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I tried to write a short function to invert an std::map<K, V> (I know about boost.bimap, this is for self-education), and found, to my surprise, that the code that GCC 4.4 accepted with -pedantic -ansi settings was rejected as const-incorrect by SunCC (5.8, from 2005).

Since value_type is std::pair<const K, V>, SunCC insisted that I const-qualify my K type in the arguments to functions that are passed to transform() and for_each(), and in the type of the return value to be passed to std::inserter, as far as I can tell, it might be right? Which compiler was standards-compliant?

#include <iostream>
#include <iterator>
#include <map>
#include <string>
#include <algorithm>
template<typename K, typename V>
std::pair<V, K> flip_pair(const std::pair<K, V>& p) // GCC/MSVC
//std::pair<const V, K> flip_pair(const std::pair<const K, V>& p) // SunCC
{
     return std::make_pair(p.second, p.first); // GCC/MSVC
//     return std::pair<const V, K>(p.second, p.first); // SunCC
}
template<typename K, typename V>
std::multimap<V, K> invert_map(const std::map<K, V>& in)
{
     std::multimap<V, K> out;
     transform(in.begin(), in.end(), std::inserter(out, out.begin()),
               flip_pair<K, V>);
     return out;
}
void print_pair(const std::pair<int, std::string>& p) // GCC/MSVC
//void print_pair(const std::pair<const int, std::string>& p) // SunCC
{
        std::cout << p.first << '\t' << p.second << '\n';
}
int main()
{
     std::map<std::string, int> map;
     map["foo"] = 1; map["bar"] = 2; map["baz"] = 3;
     std::multimap<int, std::string> revmap = invert_map(map);
     for_each(revmap.begin(), revmap.end(), print_pair);
}
share|improve this question
    
Does that version of Sun's compiler support member template functions? If not, that might explain the absence of implicit conversion constructors template<typename A,typename B> template<typename C,typename D> std::pair<A,B>::pair(const std::pair<C,D>&);. – aschepler Oct 4 '10 at 17:55
    
@aschepler: That constructor is #defined out with _RWSTD_NO_MEMBER_TEMPLATES on my system, it turns out. But the same program compiles with -library=stlport4, which picks up a different set of includes. The compiler itself is not to blame, after all. – Cubbi Oct 4 '10 at 18:09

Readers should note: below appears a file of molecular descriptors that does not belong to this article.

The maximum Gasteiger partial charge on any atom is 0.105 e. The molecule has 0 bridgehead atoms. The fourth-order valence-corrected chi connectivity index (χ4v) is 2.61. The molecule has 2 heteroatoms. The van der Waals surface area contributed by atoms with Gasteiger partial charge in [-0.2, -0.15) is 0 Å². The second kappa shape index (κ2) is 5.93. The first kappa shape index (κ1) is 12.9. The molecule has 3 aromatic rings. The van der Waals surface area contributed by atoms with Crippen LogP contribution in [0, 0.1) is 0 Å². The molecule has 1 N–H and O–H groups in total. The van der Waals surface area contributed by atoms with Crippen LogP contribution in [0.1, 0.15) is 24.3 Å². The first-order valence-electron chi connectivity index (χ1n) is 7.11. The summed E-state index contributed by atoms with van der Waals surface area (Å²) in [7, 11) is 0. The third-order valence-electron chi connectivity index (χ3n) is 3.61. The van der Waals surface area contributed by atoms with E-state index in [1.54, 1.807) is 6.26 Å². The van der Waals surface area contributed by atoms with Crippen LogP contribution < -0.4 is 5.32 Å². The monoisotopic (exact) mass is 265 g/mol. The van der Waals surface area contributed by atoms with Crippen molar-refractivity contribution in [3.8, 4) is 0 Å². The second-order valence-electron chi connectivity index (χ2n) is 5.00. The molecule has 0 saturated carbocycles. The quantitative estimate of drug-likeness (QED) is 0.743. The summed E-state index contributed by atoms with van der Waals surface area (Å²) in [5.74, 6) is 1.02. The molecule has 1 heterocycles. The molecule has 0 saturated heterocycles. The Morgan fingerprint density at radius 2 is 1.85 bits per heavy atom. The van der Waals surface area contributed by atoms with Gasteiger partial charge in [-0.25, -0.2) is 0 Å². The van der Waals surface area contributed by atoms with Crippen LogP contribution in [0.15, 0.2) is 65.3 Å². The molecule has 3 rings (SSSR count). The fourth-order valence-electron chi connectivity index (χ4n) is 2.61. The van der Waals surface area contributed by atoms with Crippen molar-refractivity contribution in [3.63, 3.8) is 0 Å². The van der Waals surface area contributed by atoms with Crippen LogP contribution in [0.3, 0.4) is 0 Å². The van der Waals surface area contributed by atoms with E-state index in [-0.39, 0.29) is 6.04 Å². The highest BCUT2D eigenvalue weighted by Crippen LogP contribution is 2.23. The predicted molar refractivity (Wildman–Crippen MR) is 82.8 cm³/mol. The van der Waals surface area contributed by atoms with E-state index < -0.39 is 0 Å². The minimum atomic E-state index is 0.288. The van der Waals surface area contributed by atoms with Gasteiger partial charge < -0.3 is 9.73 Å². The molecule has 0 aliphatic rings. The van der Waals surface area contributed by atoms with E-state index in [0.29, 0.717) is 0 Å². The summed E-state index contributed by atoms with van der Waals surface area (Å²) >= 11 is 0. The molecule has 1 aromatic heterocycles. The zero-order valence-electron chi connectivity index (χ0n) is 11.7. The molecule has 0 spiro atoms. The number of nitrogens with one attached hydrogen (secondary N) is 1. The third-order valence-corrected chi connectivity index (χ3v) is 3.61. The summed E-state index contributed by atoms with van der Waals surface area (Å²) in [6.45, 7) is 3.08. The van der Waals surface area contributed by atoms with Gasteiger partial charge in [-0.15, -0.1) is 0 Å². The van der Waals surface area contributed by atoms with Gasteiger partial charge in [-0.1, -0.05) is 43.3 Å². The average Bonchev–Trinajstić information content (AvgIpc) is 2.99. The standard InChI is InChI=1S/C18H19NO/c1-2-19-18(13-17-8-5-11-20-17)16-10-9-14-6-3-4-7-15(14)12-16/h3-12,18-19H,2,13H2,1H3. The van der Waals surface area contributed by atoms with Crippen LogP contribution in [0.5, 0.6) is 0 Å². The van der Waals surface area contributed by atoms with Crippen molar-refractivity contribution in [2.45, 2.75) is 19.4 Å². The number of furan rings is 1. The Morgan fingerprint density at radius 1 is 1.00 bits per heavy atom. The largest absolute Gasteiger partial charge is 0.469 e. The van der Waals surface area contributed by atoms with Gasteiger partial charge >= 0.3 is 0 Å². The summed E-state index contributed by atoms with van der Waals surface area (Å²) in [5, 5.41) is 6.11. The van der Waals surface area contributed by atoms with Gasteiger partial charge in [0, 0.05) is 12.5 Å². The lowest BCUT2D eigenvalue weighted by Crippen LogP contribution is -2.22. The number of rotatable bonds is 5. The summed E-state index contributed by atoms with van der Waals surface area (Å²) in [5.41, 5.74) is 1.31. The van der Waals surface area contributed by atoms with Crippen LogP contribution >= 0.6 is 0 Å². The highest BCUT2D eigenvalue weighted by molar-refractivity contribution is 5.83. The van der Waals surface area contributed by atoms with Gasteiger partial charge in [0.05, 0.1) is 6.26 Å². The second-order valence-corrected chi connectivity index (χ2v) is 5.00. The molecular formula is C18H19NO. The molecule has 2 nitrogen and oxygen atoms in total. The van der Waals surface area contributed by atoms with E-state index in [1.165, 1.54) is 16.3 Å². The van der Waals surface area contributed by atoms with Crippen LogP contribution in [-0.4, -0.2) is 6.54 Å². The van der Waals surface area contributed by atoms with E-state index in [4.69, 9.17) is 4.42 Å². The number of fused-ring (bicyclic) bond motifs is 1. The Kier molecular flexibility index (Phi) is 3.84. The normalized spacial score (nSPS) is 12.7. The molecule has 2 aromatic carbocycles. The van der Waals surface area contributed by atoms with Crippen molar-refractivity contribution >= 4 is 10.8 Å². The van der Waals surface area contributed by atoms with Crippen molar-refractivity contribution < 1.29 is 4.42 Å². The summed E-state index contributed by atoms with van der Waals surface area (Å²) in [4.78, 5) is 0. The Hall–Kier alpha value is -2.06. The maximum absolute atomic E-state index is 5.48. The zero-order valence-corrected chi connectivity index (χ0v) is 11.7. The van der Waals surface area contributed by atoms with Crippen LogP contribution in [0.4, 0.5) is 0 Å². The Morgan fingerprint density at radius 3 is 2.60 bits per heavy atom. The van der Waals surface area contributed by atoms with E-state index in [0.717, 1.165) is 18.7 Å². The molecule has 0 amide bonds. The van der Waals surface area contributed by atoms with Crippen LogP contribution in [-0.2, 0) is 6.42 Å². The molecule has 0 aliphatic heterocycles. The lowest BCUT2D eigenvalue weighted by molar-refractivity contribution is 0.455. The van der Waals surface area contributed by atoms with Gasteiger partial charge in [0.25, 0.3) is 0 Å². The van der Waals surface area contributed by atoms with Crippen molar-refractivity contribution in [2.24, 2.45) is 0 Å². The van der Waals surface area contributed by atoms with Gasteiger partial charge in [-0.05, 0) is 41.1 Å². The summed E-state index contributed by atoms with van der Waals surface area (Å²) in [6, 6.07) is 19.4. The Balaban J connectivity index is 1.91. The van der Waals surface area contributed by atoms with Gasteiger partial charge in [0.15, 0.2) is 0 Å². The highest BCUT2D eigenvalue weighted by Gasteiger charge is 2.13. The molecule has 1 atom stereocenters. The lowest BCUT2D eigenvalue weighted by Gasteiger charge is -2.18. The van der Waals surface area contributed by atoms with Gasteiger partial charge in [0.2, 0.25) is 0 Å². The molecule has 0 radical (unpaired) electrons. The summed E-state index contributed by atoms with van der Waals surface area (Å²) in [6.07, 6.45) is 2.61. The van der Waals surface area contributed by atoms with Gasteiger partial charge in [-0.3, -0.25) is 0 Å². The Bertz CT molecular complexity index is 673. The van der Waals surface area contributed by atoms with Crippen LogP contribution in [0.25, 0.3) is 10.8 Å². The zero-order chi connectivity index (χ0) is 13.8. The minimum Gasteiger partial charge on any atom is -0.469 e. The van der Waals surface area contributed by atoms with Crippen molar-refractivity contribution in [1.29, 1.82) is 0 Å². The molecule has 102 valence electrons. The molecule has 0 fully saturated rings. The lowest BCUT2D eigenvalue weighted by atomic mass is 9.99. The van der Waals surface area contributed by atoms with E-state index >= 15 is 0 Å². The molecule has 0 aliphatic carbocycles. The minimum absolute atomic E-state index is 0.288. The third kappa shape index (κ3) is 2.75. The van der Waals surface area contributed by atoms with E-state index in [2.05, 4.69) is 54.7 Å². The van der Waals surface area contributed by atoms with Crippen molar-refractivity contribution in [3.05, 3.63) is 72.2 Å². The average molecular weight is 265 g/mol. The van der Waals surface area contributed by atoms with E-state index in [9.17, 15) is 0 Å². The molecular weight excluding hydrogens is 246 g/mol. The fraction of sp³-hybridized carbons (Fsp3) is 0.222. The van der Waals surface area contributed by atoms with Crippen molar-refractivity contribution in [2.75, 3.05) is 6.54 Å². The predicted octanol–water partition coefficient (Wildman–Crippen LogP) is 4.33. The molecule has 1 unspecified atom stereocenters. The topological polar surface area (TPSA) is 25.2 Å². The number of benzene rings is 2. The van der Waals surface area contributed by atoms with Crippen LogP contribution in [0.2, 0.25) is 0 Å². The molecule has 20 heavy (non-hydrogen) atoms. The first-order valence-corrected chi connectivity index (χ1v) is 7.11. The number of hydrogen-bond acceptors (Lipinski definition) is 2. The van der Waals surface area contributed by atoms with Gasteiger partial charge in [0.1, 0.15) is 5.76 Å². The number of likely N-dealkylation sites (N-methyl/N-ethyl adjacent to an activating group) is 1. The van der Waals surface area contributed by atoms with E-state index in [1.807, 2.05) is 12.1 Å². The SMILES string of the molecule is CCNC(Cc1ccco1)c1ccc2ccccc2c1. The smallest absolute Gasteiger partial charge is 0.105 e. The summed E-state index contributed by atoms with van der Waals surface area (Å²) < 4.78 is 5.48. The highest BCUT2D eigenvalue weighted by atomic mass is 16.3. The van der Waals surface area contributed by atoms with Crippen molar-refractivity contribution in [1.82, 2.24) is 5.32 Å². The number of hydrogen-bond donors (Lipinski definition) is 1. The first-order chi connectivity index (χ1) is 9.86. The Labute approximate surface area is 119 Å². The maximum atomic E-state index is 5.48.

up vote 3 down vote accepted

Visual C++ and g++ are correct; this code (with flip_pair<K, V>() taking a const std::pair<K, V>&) is okay.

Inside of transform, flip_pair<K, V> is being called. Since the object being passed to that function is a pair<const K, V>, a temporary object of type pair<K, V> is created (pair has a converting constructor that allows you to convert one pair type to another if the .first and .second types are convertible).

This temporary is passed to flip_pair<K, V>(), taking advantage of the fact that a const reference can be bound to a temporary.

share|improve this answer
    
Doesn't creating a temporary pair<K,V> discard const qualifiers? Wouldn't it be more appropriate to just qualify the type as pair<const K, V> in those functions? – JoshD Oct 4 '10 at 17:51
    
@JoshD, the compiler would not discard qualifiers in the type. And the types in flip_pair<K, V> would be: flip_pair<std::map<K, V>::value_type::first_type, std::map<K, V>::value_type::second_type> which would expand out to: flip_pair<const std::map<K, V>::key_type, std::map<K, V>::mapped_type>. In other words, K is const K in the instantiation of flip_pair in invert_map, so the additional const qualifier is unnecessary. – MSN Oct 4 '10 at 17:56
    
Simple as always! Forgot all about that constructor, confused by the 'wrong type while instantiating' errors. – Cubbi Oct 4 '10 at 18:01
    
Ah, OK. Thanks for clearing up my confusion. – JoshD Oct 4 '10 at 18:06

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